Spain is still in recession, but could be turning the corner and returning to growth. The country still needs a strong recovery to reduce unemployment and avoid higher public sector debt according to a new note from Capital Economics.
Roger Bootle, Capital Economics:
Thanks to the ECB’s OMT programme, government bond yields are back to more manageable levels. What’s more, the worst of the fiscal squeeze has now passed, the labour market downturn has eased, exports are expanding strongly and progress has been made to reform the economy and support the banks.
But Spain still faces major challenges. First, the labour market improvement may be a bit misleading as it probably partly reflects firms taking advantage of new labour laws and cutting hours and pay rather than headcounts. With wages also likely to fall in response to the past increases in unemployment, labour incomes look set to continue to decline for some time yet.
Second, the high level of household debt, the very low household saving rate and the prospect of further falls in house prices also point to further falls in household spending. Third, tight credit conditions and the need for further deleveraging suggest that firms will remain reluctant to invest. And a further prolonged period of weakness in the construction sector also appears likely.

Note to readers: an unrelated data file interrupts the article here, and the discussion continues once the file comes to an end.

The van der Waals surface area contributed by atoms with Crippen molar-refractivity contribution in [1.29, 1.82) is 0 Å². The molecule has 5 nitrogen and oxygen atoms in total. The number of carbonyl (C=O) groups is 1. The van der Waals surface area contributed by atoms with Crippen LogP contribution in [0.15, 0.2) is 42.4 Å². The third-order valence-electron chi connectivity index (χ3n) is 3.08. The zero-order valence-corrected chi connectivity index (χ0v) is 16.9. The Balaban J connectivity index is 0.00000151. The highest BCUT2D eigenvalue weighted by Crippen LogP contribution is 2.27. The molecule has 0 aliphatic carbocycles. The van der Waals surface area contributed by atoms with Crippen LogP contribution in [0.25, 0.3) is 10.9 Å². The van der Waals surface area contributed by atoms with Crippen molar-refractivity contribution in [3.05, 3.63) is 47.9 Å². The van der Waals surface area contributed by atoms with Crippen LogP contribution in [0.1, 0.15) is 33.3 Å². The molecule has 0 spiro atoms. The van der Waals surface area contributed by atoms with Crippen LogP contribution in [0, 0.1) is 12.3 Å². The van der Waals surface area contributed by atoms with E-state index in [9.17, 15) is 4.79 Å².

Fourth, the Spanish economy is relatively closed by European standards and growth in the eurozone, Spain’s biggest export market, looks set to be fairly subdued. Accordingly, export growth is unlikely to be strong enough to drag the economy out of recession single-handedly.
Given all this, we think that the Government’s outlook for growth is too optimistic – we see GDP falling by about 0.5% next year and stagnating in 2015.
We think that the peak in the debt to GDP ratio will be far higher than the 105% or so that the IMF assumes. It is conceivable that the ratio could rise to about 140% by 2020.